The Supreme Court of Illinois held that a tax purchaser does not hold a " right to payment" under Illinois' UFTA, which defines " right to payment" the same as 11 U.S.C. § 101(5)(A). But that does not mean that his interest is not a right to payment within the meaning of the bankruptcy code.[13] In addition to being two different statutes, the bankruptcy code also includes a construction clause which expands the definition of " claim" to include claims against the debtor's property. 11 U.S.C. § 102(2). Illinois' UFTA has no such provision. Further, Illinois' UFTA entirely lacks the bankruptcy code's alternate definition of " claim" in § 101(5)(B) as " an equitable remedy for breach of performance." Thus, we must focus on the Supreme Court's interpretation of " claim" in the bankruptcy code.

In Johnson, a bank held a non-recourse mortgage on a debtor's property. The Supreme Court concluded that a right to payment existed in the bank's right to proceeds from the sale of the mortgaged property. That is, if the owner sold the property, the bank had a right to take the value of its lien at closing. Johnson, 501 U.S. at 84, 111 S.Ct. 2150. The fact that the right to payment only arose if the owner of the property sold it to a third party did not affect the Court's decision. Similarly, in this case no problem arises from the fact that the tax purchaser's right to payment of the redemption amount only arises if the taxpayer pays it to the county. The reason the indirectness of the right to payment between the tax purchaser and the taxpayer is not an issue is because the tax purchaser holds a right to payment from the property of the taxpayer. Simply put, if redemption of the property is made, the tax purchaser has a right to payment from the money paid to redeem the property. See Johnson, 501 U.S. at 85, 111 S.Ct. 2150 (emphasizing that the court's rationale was consistent with the bankruptcy code's treatment of claims against

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property of the debtor as claims against the debtor and citing § 102(2)); Bates, 270 B.R. at 463 (" tax purchaser's certificate of purchase creates ‘ a charge on the real estate for payment of the debt represented by the taxes' " ) (citing City Realty, 262 N.E.2d at 233); Phoenix Bond, 741 N.E.2d at 249 (stating that a tax purchaser has a right to payment from the county after the taxpayer redeems). [14]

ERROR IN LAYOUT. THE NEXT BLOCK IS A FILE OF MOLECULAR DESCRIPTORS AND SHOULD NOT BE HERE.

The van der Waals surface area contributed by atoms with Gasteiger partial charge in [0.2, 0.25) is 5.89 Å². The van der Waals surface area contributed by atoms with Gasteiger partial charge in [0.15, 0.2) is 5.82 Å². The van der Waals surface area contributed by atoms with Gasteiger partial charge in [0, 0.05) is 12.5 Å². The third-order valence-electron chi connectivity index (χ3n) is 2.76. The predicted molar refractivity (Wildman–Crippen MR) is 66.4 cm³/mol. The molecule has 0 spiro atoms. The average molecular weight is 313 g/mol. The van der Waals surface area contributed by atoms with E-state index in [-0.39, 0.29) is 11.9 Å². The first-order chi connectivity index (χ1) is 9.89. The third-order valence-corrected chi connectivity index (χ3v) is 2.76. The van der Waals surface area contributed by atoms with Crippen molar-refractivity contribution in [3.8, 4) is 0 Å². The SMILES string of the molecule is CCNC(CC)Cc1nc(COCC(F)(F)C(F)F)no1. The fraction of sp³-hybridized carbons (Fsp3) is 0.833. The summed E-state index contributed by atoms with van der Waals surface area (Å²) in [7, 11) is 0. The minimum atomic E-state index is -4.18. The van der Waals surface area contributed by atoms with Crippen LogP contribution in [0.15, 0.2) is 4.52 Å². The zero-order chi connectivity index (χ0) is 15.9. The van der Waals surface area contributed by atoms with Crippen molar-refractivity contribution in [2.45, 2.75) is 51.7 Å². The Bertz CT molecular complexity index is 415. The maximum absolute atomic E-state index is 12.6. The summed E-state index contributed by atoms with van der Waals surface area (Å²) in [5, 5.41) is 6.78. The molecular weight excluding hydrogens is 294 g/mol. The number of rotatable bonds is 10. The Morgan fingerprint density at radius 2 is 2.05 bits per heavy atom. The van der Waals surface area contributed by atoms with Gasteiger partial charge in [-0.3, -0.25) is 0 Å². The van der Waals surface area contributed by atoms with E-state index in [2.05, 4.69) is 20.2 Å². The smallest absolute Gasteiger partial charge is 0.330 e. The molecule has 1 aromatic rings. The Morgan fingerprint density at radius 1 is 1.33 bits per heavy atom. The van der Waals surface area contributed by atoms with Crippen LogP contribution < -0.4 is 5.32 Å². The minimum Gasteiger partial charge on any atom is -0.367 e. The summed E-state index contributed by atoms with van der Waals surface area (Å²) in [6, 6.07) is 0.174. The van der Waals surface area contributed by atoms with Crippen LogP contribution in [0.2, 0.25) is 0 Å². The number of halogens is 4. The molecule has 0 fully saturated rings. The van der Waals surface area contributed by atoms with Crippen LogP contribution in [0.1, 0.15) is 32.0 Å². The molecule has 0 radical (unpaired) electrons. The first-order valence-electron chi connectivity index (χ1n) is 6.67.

Additionally, Alexandrov holds a " right to an equitable remedy for breach of performance." 11 U.S.C. § 101(5)(B). This is true because Alexandrov stands in the shoes of the county. The debtors' failure to timely pay their taxes was a breach of performance owed the county. That breach gave rise to various equitable remedies; the county may foreclose on its tax lien or pursue a tax sale of the property. See, e.g., 35 ILCS 200/21-75 (tax foreclosure); 35 ILCS 200/21-190-21-255 (annual tax sale); see also Johnson, 501 U.S. at 84, 111 S.Ct. 2150 (stating that a right to foreclose was an equitable remedy under § 101(5)(B)).[15] To " sell" the property at an annual tax sale the county first gets a judgment from the county circuit court " for the amount of taxes ..., interest, penalties and costs due" on the property and gets an order to sell the " propert[y], or so much of [it] as shall be sufficient to satisfy the amount of taxes ..., interest, penalties and costs" due on the property. 35 ILCS 200/21-180. Commentators interpret this language to mean that the county's lien is being sold, not the property itself. See Real Estate Taxation § 10.24 [16] Further, when a tax purchaser files a petition for a tax deed, it is filed in the same proceeding that the county brought for a judgment and order of sale. See Real Estate Taxation § 11.5 (citing Vulcan Materials Co. v. Bee Const., 96 Ill.2d 159, 70 Ill.Dec. 465, 449 N.E.2d 812, 814-15 (1983)). The tax purchaser merely holds the Certificate of Purchase and waits two to three years to enforce the county's equitable remedy (tax lien) for nonpayment of taxes if redemption is not made. Indeed, the reason the period is so long is no doubt because the purpose of tax sales is not to strip taxpayers of their property, but to ensure the collection of taxes. See C & C Energy, L.L.C. v. Cody Invs., L.L.C., 41 So.3d 1134, 1140 (La.2010); Tracy v. Chester Cnty., Tax Claim Bureau, 507 Pa. 288, 489 A.2d 1334, 1339 (1985).